(or if you plugged in the value of something that looks like c∆x ≥ 4π c = ∆v) you should have received 3 points in partial credit. (b) (5 points) An atom is observed to emit light at 100. 8 . and 500.6. What is the minimum uncertainty. (a) (5 points) No object can travel faster than the speed of light. More was provided for the energy level diagram showing the relationship between the states. and simply wrote h . how far above the ground state are the excited states? A small amount of partial credit was given for calculating the energies of transition. With our apologies. nm. nm. ∆x. If you didn’t please submit for a regrade. c. if we know only that its velocity is less than c? For those of you who left out me from the expression. In aJ. and why there were three transitions with only two excited states. 125. ∆v can never be greater than 3 × 108 m/s. Theory predicts that only the ground state and two excited states are involved. nm. so the uncertainty in the velocity. in the position of an electron.

therefore y = 6 so as to keep balance of the hydrogen atoms. The density measures the mass of the units as they exist in the gas phase.0. (a) (7 points) The element arsenic (As) forms an oxide with formula Asx Oy which can be studied as a gas. (The same result holds even if you don’t assume identical volumes.e. Container Y has half the density in g/liter of container X. as the density is measured per liter. Is this an empirical or molecular formula? (Explain your answer). one contains gas X. The two gases behave as ideal gases and are at the same temperature. so the molecule density in any specified volume in Y is also one-quarter the density in the same volume in X.6–which is within the uncertainty bounds 397 ± 3. in g/`.) 9 . and that (ii) six volumes of gaseous hydrogen H2 react with one volume of gaseous Asx Oy to form elemental arsenic and water. We also have the result Asx Oy + 6 H2 → x As + y H2 O. The atomic mass of As is 74.0) then its molecular weight must be (12. as we know that the number of gas units is identical to the number of O2 units as the pressure and volume are identical to that of the oxygen (b) (4 points) You have two closed containers as shown below.1) × 32. identify as best you can x and y): If the density of our unknown gas is 12.7. ii. The formula of the gaseous Asx Oy (i. Under the same conditions of temperature (T ) and pressure (P ) it is found that (i) the density of the gaseous Asx Oy is 12. is half that of X.4 ± 0. there must be one-quarter as many molecules of gas Y in container Y as there are or molecules of X in container X. The ratio of volumes is the same as the ratio of moles of reactants. i. Gas Y has double the molecular mass of gas X. The molecular mass of Y is double that of X. the pressure in Y is one-quarter that in X. T .0 = 397 ± 3 g/mole.9. As each unit of gas Y has double the mass. Find the ratio of the pressure of X to the pressure of Y . that of O. the second.4 times that of O2 (with molecular weight 32. As the pressure is proportional to the number of molecules (for fixed temperature and identical volume). The density of gas Y . 16.4 times the density of gaseous O2 . gas Y . The only combination of x and y = 6 that comes close is As4 O6 with mass 395. This is molecular.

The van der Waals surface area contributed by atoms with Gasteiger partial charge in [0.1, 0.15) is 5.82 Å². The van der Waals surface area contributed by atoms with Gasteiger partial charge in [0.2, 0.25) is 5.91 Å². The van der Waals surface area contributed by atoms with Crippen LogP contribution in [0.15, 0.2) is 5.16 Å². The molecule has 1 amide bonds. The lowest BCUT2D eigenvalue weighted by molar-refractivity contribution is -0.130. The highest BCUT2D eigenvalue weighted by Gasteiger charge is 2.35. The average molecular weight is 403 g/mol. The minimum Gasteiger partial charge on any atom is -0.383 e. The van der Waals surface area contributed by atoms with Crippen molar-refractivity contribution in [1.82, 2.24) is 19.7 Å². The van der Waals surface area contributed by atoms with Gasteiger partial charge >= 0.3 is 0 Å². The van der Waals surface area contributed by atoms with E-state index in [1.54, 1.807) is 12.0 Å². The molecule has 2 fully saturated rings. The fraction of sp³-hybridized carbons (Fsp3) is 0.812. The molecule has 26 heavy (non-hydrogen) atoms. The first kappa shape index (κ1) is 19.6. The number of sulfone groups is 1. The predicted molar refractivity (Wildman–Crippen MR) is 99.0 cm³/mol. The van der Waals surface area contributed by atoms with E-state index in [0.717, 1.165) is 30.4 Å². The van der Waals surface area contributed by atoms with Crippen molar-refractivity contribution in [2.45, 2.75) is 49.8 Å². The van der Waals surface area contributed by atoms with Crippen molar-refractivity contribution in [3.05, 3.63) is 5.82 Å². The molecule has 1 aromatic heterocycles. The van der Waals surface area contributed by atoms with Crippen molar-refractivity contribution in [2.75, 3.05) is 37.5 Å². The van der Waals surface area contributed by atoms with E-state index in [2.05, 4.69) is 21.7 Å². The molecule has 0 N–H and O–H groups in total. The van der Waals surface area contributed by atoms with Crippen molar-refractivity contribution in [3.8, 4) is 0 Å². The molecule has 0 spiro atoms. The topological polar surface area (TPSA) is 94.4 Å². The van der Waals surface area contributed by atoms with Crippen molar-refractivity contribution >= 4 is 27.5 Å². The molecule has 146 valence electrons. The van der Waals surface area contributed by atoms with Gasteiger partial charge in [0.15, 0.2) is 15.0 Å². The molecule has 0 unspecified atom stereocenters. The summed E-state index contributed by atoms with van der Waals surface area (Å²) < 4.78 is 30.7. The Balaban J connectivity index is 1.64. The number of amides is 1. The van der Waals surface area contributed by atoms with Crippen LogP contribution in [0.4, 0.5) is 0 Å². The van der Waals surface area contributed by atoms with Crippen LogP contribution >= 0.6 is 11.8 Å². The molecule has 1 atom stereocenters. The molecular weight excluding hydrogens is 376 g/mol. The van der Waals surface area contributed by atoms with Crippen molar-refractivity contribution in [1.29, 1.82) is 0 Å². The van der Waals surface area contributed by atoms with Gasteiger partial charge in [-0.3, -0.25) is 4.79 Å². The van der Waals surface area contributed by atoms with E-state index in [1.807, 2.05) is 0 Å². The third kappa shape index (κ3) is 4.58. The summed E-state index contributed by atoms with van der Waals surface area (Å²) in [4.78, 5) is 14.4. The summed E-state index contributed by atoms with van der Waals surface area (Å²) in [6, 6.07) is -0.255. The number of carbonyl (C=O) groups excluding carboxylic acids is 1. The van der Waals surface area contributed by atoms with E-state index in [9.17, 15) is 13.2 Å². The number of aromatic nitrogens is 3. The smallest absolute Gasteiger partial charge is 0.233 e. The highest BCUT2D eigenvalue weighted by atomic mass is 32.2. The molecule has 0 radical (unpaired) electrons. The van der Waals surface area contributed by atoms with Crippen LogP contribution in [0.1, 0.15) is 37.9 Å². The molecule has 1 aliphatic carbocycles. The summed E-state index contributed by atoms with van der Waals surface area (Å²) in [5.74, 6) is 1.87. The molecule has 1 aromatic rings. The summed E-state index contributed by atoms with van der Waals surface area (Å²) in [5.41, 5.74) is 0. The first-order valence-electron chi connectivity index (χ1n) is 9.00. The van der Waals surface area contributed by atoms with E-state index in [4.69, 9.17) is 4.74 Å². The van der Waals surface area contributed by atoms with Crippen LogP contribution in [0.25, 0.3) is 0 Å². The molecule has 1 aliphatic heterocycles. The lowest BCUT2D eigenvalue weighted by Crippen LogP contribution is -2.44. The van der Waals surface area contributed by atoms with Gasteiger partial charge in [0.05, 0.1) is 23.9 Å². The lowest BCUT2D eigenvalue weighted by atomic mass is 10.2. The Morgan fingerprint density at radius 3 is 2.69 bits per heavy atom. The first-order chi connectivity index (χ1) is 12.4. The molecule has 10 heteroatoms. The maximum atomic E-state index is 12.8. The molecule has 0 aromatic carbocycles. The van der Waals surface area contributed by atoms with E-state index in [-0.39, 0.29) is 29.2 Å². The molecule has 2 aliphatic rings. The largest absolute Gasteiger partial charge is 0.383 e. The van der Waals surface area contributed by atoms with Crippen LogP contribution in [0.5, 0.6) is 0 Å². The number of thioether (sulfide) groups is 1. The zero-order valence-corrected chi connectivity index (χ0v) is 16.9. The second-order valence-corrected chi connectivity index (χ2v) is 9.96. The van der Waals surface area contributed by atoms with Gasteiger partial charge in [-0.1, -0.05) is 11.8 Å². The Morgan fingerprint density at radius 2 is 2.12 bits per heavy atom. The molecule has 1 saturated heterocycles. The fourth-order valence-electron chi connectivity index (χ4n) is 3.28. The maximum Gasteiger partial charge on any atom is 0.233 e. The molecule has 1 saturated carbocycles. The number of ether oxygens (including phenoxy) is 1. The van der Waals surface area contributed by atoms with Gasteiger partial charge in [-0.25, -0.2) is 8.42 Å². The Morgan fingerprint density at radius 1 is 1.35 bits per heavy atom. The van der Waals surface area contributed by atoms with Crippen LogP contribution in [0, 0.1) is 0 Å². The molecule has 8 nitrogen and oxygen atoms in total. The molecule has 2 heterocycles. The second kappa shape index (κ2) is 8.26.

` = 2 There are no possible orbitals. ms = − Following the logic above. or ` = 1. and four possible electrons with the specified quantum numbers. There are three possible ` values for n = 3. n = 3. ms } or {3. `. we seek allowed orbitals with quantum 2 1 numbers {n = 2. For m = 1 we are limited to only ` = 1 or ` = 2. 2 with m = −1. m = 1 We are asked how many electrons can have the four quantum numbers {n = 3. and black to high probabilites Which values of n and ` do these orbitals represent? (Put your answers on the lines below the illustrations. or 2. n = 2.) 4d 4p (c) (2 points) Consider the orbitals listed below. ` can take on values ` = 0. n = 2. with spin ms = ± Four electrons 2 can have these quantum numbers. that is. ` = 2. m. m = 1. 1. orbital all nodes radial nodes angular nodes 3s 2 total nodes 2 radial nodes 0 angular nodes 6f 5 total nodes 2 radial nodes 3 angular nodes 10 . Each of the two orbitals 1 {3. with m = 0. iv. 1 ii. (a) (4 points) How many electrons can have the sets of quantum numbers indicated below? i. ` = 2 requires n ≥ 3. m = 2 These quantum numbers describe one specific orbital. ms }. ` = 0. the number of radial nodes and the number of angular nodes found. in each in the appropriate columns. Enter the total number of nodes. There are four possible orbitals. 1. iii. with ms = ± . 1. 1.8. n = 4. 2 (b) (4 points) Below are shown pictures of Ψ2 for two H-atom orbitals. `. ms } can house two electrons. 2. 0 or m = 1. ms = − }. white areas correspond to low probabilities. it can 1 house two electrons.